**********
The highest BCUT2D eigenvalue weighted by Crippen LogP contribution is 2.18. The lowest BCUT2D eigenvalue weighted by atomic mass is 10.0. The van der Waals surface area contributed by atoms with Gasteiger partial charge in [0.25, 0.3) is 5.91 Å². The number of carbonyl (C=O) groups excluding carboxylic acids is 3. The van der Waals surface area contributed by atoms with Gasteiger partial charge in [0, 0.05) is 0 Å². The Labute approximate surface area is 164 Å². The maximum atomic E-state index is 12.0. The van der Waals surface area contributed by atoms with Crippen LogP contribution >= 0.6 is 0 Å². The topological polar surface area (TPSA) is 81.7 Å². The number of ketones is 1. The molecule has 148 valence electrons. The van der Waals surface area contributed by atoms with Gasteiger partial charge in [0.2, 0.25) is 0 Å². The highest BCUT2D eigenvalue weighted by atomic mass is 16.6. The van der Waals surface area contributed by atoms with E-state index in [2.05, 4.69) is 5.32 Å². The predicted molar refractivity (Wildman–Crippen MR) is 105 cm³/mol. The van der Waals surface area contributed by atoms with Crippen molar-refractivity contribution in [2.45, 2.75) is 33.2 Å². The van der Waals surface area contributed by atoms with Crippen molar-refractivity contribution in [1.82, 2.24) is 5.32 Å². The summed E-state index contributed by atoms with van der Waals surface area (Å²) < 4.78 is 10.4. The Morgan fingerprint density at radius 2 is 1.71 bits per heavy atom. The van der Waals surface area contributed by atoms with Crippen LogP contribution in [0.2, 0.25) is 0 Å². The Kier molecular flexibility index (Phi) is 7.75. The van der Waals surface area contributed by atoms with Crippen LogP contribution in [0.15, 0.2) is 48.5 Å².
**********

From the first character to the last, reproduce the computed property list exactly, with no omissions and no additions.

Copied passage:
The highest BCUT2D eigenvalue weighted by Crippen LogP contribution is 2.18. The lowest BCUT2D eigenvalue weighted by atomic mass is 10.0. The van der Waals surface area contributed by atoms with Gasteiger partial charge in [0.25, 0.3) is 5.91 Å². The number of carbonyl (C=O) groups excluding carboxylic acids is 3. The van der Waals surface area contributed by atoms with Gasteiger partial charge in [0, 0.05) is 0 Å². The Labute approximate surface area is 164 Å². The maximum atomic E-state index is 12.0. The van der Waals surface area contributed by atoms with Crippen LogP contribution >= 0.6 is 0 Å². The topological polar surface area (TPSA) is 81.7 Å². The number of ketones is 1. The molecule has 148 valence electrons. The van der Waals surface area contributed by atoms with Gasteiger partial charge in [0.2, 0.25) is 0 Å². The highest BCUT2D eigenvalue weighted by atomic mass is 16.6. The van der Waals surface area contributed by atoms with E-state index in [2.05, 4.69) is 5.32 Å². The predicted molar refractivity (Wildman–Crippen MR) is 105 cm³/mol. The van der Waals surface area contributed by atoms with Crippen molar-refractivity contribution in [2.45, 2.75) is 33.2 Å². The van der Waals surface area contributed by atoms with Crippen molar-refractivity contribution in [1.82, 2.24) is 5.32 Å². The summed E-state index contributed by atoms with van der Waals surface area (Å²) < 4.78 is 10.4. The Morgan fingerprint density at radius 2 is 1.71 bits per heavy atom. The van der Waals surface area contributed by atoms with Crippen LogP contribution in [0.2, 0.25) is 0 Å². The Kier molecular flexibility index (Phi) is 7.75. The van der Waals surface area contributed by atoms with Crippen LogP contribution in [0.15, 0.2) is 48.5 Å².